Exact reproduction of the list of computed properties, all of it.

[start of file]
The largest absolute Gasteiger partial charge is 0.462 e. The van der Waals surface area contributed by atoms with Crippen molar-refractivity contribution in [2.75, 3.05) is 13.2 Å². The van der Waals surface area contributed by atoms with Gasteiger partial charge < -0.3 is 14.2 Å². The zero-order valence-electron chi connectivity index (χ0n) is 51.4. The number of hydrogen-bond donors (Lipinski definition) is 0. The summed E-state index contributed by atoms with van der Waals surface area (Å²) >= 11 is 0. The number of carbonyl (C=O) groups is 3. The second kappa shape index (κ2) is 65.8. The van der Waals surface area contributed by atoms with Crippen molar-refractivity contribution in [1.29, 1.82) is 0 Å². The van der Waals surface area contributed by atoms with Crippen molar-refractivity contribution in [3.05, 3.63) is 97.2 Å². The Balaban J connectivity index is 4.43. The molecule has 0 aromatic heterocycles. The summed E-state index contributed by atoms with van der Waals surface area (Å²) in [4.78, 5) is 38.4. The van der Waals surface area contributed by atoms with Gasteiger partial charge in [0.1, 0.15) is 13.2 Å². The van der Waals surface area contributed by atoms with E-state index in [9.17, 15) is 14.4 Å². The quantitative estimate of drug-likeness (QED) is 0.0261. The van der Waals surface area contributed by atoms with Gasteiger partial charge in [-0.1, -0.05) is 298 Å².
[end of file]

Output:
The largest absolute Gasteiger partial charge is 0.462 e. The van der Waals surface area contributed by atoms with Crippen molar-refractivity contribution in [2.75, 3.05) is 13.2 Å². The van der Waals surface area contributed by atoms with Gasteiger partial charge < -0.3 is 14.2 Å². The zero-order valence-electron chi connectivity index (χ0n) is 51.4. The number of hydrogen-bond donors (Lipinski definition) is 0. The summed E-state index contributed by atoms with van der Waals surface area (Å²) >= 11 is 0. The number of carbonyl (C=O) groups is 3. The second kappa shape index (κ2) is 65.8. The van der Waals surface area contributed by atoms with Crippen molar-refractivity contribution in [1.29, 1.82) is 0 Å². The van der Waals surface area contributed by atoms with Crippen molar-refractivity contribution in [3.05, 3.63) is 97.2 Å². The Balaban J connectivity index is 4.43. The molecule has 0 aromatic heterocycles. The summed E-state index contributed by atoms with van der Waals surface area (Å²) in [4.78, 5) is 38.4. The van der Waals surface area contributed by atoms with Gasteiger partial charge in [0.1, 0.15) is 13.2 Å². The van der Waals surface area contributed by atoms with E-state index in [9.17, 15) is 14.4 Å². The quantitative estimate of drug-likeness (QED) is 0.0261. The van der Waals surface area contributed by atoms with Gasteiger partial charge in [-0.1, -0.05) is 298 Å².